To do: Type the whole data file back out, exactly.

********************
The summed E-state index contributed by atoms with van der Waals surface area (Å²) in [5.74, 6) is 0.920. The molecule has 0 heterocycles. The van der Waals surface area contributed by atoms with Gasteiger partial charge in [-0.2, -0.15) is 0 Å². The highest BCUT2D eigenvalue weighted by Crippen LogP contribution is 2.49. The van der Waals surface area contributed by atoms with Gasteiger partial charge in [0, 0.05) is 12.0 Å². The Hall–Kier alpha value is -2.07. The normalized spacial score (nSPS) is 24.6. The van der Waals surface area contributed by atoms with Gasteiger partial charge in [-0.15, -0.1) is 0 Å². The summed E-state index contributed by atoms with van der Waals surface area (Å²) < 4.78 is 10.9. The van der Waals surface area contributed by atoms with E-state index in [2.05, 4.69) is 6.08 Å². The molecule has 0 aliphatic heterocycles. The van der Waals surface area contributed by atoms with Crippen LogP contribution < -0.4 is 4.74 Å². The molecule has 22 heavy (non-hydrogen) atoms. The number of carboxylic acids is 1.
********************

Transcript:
The summed E-state index contributed by atoms with van der Waals surface area (Å²) in [5.74, 6) is 0.920. The molecule has 0 heterocycles. The van der Waals surface area contributed by atoms with Gasteiger partial charge in [-0.2, -0.15) is 0 Å². The highest BCUT2D eigenvalue weighted by Crippen LogP contribution is 2.49. The van der Waals surface area contributed by atoms with Gasteiger partial charge in [0, 0.05) is 12.0 Å². The Hall–Kier alpha value is -2.07. The normalized spacial score (nSPS) is 24.6. The van der Waals surface area contributed by atoms with Gasteiger partial charge in [-0.15, -0.1) is 0 Å². The summed E-state index contributed by atoms with van der Waals surface area (Å²) < 4.78 is 10.9. The van der Waals surface area contributed by atoms with E-state index in [2.05, 4.69) is 6.08 Å². The molecule has 0 aliphatic heterocycles. The van der Waals surface area contributed by atoms with Crippen LogP contribution < -0.4 is 4.74 Å². The molecule has 22 heavy (non-hydrogen) atoms. The number of carboxylic acids is 1.